Don Jon

If nothing else, ‘Don Jon’ will go down in movie history as one of the most perversely exaggerated uses of New Jersey accents. Given that his a movie about porn addiction, I’m surprised that I’ve chosen to use the word “perverse” to describe the accents in this movie – people don’t “talk”, they tawk in an ova da tawp sort of way.

I didn’t like ‘Don Jon’ as I was watching it and now that a few days have passed and I’ve had some time to reflect on my experience as I write this review, I dislike it even more. The movie is sort of like a comedy version of ‘Shame’. Joseph Gordon-Levitt wears three different hats – he’s the main star, writer, and director of ‘Don Jon’. I like him. I wish him all the best in the future as a filmmaker. He shows signs of promise but this is an entirely misguided effort – a failure of a film that is bad enough to make the purely innocent and untouched open their laptops and download gigabytes of obscene X-rated pornography.

Jon is a buff young dude. He hits the clubs on Saturday night, ogles some girls with his boys – they score the hotties on a scale of 0-10 and Jon makes his move on the one scored the highest (I don’t know if this is based on Jon’s score or the arithmetic mean of the three) . His technique is so good, his friends call him “The Don”. One day, he lays his sights on Barbara (played by Scarlett Johansson in a Razzie-worthy performance). Jon tries to overcome his pornography addiction when he enters a committed relationship with this woman.

The club moments are shot like montages; and so are Jon’s routines – we see him go to the gym, vacuum his place, dish out road rage en route to church, confess his sins to the Priest again and again and again. The quick cuts of these scenes are annoyingly repetitive.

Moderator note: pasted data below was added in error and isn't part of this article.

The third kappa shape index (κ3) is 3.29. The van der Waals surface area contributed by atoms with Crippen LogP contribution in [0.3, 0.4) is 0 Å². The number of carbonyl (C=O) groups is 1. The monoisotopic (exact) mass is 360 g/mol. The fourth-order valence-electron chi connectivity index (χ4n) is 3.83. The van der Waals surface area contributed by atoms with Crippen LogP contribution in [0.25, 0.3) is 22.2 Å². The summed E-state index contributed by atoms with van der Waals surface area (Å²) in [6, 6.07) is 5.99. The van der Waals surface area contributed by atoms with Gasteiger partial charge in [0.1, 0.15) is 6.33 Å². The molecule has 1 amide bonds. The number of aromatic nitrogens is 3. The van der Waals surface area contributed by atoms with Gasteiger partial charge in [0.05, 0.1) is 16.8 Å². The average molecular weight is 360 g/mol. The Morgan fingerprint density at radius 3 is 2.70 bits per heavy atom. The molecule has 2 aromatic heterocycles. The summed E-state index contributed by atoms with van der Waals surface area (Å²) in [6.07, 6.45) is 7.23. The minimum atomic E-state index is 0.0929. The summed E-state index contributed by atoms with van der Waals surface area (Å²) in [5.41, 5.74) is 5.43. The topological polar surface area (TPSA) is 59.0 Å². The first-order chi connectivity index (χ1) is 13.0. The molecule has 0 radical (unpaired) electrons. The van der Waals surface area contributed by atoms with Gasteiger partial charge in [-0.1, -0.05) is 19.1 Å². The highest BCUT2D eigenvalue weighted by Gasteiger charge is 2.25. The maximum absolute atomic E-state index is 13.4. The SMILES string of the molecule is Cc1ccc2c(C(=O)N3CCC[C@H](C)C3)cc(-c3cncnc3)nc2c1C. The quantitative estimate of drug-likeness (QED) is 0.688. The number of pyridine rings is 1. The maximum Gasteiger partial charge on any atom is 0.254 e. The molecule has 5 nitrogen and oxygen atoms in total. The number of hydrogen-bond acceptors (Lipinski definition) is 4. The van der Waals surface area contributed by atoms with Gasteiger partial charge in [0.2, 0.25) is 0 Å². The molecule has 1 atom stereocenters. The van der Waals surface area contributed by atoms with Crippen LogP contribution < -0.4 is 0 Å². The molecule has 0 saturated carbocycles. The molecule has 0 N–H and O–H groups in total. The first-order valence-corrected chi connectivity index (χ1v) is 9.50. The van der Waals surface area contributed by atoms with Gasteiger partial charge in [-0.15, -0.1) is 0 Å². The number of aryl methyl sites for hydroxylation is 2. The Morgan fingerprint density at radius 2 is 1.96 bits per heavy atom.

Jon is addicted to porn because he can’t lose himself in another person. When the big moment between him and Barbara happens, he complains about the fact that she wanted to do it in the missionary position; and in a way, he believes that is how all women would like to have sex. Given his luck at the nightclub, I find it incredibly difficult to believe that he wasn’t able to find anyone who was willing to do anything even remotely freaky. Maybe he should try picking up at another club (at least it would permit a minor variation in the club montages).

Most of the women in the movie are unlikable. Jon’s overbearing mother seems only concerned about not having any grandchildren. Barbara as the arrogant, high-maintenance girlfriend is easy on the eyes, but when she speaks, it is the sound of nails on a chalkboard. I haven’t even mentioned Esther (Julianne Moore); but, because she is Julianna Moore, we know that this character is not going to be played for laughs. And Jon’s sister (Brie Larson) remains muted until the very end when she delivers her one line of dialogue – because she has only one line of dialogue, what she says has to be profound; am I right?

At least we get to hear Tony Danza droppin’ f-bombs – such are the meager joys of ‘Don Jon’.  

‘Shame’ was a great movie – we were viewing the Michael Fassbender character from under a microscope and the close-ups on his face show us a man exorcising his sexual demons. We didn’t like him but we didn’t want to see him continue along the course of self-destruction. ‘Don Jon’ wants you to love its protagonist and tries tirelessly to get you to love him. The more the film tried, the more I resisted. As a filmgoing experience, the movie’s commentary about the pleasures and limitations of masturbation didn’t teach me anything I didn’t already know. Even more unforgiving is the fact that this is a comedy and I didn’t laugh very much. QED.

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